With its status symbol allure and alleged medicinal properties, rhino horn is a luxury item in Vietnam, a primary market for horn that’s driving the slaughter of rhinos in Africa.
That’s why in 2014, WildAid and our conservation partners launched “Stop Using Rhino Horn," a three-year campaign with support and cooperation from the Vietnamese government as well as business leaders and media partners, who have contributed $1.6 million in donated media space that has reached millions of consumers.
In addition to raising awareness with our partners, African Wildlife Foundation and CHANGE, we're committed to assisting the Vietnamese government in strengthening the nation's law enforcement efforts. The campaign will provide professionally trained detector dogs to Vietnam Customs in a joint partnership between WildAid, Working Dogs for Conservation (WDFC) and Vietnam Customs. Two dogs currently are being trained in the US to be able to detect several different wildlife scents, including rhino horn, ivory, tiger, and pangolin products, at Hai Phong Seaport in September.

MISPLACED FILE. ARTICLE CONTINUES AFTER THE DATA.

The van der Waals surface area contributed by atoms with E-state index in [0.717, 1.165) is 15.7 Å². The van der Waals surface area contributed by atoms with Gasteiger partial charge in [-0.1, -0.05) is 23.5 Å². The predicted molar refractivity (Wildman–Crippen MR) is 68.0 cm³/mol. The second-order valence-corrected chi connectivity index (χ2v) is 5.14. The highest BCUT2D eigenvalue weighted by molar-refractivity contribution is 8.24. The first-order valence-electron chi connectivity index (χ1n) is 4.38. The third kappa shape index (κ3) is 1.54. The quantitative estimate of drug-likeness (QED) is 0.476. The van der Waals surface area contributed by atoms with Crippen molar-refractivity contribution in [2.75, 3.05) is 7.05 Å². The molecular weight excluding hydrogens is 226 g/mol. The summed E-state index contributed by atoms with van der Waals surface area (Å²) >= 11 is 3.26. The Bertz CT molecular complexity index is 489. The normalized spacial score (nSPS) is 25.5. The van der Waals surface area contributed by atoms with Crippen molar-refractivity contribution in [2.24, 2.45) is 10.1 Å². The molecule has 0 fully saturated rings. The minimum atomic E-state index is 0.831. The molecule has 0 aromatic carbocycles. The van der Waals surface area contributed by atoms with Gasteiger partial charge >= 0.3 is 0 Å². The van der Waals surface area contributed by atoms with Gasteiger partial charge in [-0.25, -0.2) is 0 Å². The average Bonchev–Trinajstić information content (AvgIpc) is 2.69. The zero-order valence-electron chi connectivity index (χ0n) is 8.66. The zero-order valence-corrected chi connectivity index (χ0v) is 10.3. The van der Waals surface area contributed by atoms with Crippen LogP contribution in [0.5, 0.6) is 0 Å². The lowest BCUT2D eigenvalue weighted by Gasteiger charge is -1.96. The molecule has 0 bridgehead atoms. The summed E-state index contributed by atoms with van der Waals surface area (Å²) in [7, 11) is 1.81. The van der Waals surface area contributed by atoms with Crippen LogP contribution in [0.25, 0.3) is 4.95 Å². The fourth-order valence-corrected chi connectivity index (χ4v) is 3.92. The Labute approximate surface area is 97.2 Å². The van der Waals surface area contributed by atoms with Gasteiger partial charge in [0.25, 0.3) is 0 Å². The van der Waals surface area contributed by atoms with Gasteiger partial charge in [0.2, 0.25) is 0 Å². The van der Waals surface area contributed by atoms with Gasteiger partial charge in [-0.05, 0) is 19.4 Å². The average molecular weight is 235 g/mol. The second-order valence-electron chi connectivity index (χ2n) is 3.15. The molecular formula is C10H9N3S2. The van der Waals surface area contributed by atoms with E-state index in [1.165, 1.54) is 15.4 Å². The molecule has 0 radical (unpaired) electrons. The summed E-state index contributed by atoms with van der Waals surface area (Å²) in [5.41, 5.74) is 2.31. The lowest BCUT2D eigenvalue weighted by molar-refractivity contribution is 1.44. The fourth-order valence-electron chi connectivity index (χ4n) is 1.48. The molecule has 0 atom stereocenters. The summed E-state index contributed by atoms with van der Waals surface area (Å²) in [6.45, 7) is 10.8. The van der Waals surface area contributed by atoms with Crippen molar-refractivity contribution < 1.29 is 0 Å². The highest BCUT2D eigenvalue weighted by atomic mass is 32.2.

WildAid’s campaign also coordinates with Operation Game Change, an alliance to curb wildlife trafficking in Vietnam, especially the rhino horn trade, supported by the U.S. Embassy.
According to an AC Nielsen survey released Friday, 75 percent of those interviewed in Hanoi and Ho Chi Minh City believed that rhino horn has health benefits, with more than one-third of all respondents believing that rhino horn can cure cancer. (Such health benefits are medically unproven.)